Entry and Exit
Entrants threaten incumbents in two ways: First, they take market share away from incumbents. Second, entry often intensifies competition, leading to lower prices. This is a natural consequence of the Cournot and differentiated Bertrand models in which more firms imply lower prices.
Some Facts about Entry and Exit
There are three important implications for strategy:
1. When planning for the future, the managers must account for entry.
2. Managers should expect most new ventures to fail quickly.
3. Managers should know the entry and exit conditions of their industry.
Entry and Exit Decisions: Basic Concepts
The entrant must sink some capital that ...view middle of the document...
It is typical in markets with growing demand or rapid capital improvements. Entry is so attractive in such markets that the incumbent(s) should not waste resources trying to prevent it.
* Deterred Entry
Entry is deterred (a) if the incumbent can keep the entrant out by employing an entry-deterring strategy and (b) if employing the entry-deterring strategy boosts the incumbent’s profits (predatory acts).
If entry is blockaded or accommodated, the firm should not make any effort to deter entry. If blockaded, the effort is superfluous; if accommodated the effort is wasted.
Analyzing Entry Conditions: The Asymmetry Requirement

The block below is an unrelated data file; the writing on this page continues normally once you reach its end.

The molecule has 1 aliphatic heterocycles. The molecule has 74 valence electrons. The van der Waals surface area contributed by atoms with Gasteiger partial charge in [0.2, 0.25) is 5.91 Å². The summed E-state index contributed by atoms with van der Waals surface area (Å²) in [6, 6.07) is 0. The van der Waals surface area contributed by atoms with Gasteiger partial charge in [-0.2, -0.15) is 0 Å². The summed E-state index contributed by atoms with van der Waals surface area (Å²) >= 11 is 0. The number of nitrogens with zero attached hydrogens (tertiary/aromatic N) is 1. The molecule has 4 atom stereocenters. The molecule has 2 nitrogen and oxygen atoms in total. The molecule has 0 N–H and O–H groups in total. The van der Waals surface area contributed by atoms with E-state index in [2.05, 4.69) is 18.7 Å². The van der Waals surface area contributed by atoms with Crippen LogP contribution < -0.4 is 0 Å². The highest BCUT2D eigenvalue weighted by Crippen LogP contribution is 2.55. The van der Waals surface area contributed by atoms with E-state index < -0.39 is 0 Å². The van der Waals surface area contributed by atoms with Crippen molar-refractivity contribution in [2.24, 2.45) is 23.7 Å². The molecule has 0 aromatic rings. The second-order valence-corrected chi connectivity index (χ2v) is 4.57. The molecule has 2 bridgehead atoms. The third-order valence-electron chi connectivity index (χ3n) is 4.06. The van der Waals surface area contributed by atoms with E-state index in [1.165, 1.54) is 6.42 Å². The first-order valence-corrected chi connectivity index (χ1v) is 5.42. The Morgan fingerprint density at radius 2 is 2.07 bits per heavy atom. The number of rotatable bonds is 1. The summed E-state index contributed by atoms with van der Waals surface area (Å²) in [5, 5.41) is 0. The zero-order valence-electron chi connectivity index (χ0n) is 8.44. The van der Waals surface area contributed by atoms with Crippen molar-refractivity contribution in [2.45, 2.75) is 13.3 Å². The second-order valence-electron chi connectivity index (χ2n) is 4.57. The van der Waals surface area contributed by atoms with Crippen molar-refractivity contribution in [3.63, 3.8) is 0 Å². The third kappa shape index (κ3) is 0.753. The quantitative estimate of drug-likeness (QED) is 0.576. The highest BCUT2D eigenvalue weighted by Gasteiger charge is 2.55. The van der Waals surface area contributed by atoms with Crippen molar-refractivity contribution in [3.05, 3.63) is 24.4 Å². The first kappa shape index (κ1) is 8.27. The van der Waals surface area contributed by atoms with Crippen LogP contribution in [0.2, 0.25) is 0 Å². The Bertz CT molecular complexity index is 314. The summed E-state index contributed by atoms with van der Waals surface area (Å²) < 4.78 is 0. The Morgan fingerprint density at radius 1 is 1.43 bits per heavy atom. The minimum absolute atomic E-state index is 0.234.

Incumbents and entrants will naturally differ in financial resources and productive capabilities, but the incumbent does not necessarily have the advantage. Incumbents usually have incurred sunk entry costs while entrants have not. Asymmetries also arises from relationships with customers and suppliers that can take years to build. As we discuss entry barriers, bear in mind that entrants enjoy many of the attributes what we normally associate with the incumbent firm. Diversifying entrants are particularly likely to have sunk investments in facilities, tools, and training and have established relationships in the vertical chain of production.
Structural Entry Barriers
There are three main types of structural entry barriers:
* Control of essential resources
An incumbent is protected from entry if it controls a resource or channel in the vertical chain and can use that resource more effectively than newcomers. Some firms attempt to purchase the resources and channels in the vertical chain, preventing potential entrants from acquiring raw materials and/ or getting final goods to market. Firms that attempt to secure their incumbency by tying up the vertical chain face several risks. First, substitutes can emerge. Second, new channels can open. Third, the price to acquire other firms in the vertical chain can be excessive. Finally, firms that attempt to tie up channels via acquisition may face antitrust challenges. Incumbents can legally erect entry barriers by obtaining patents to novel and non-obvious products or production processes. Entrants can try to “invent around” existing patents. This strategy can succeed because a government patent office sometimes cannot fully distinguish between a new product and an imitation of a protected product and also because courts may be reluctant to limit competition. Incumbents may not require patents to protect specialized know-how. Rivals may turn to the legally and ethically questionable practice of industrial espionage to steal such information.
* Economies of scale and scope
When economies of scale are significant, established firms operating at or beyond the minimum efficient scale (MES) will have substantial cost advantage over smaller entrants. This analysis presumes that there is some asymmetry giving the incumbent the advantage in market...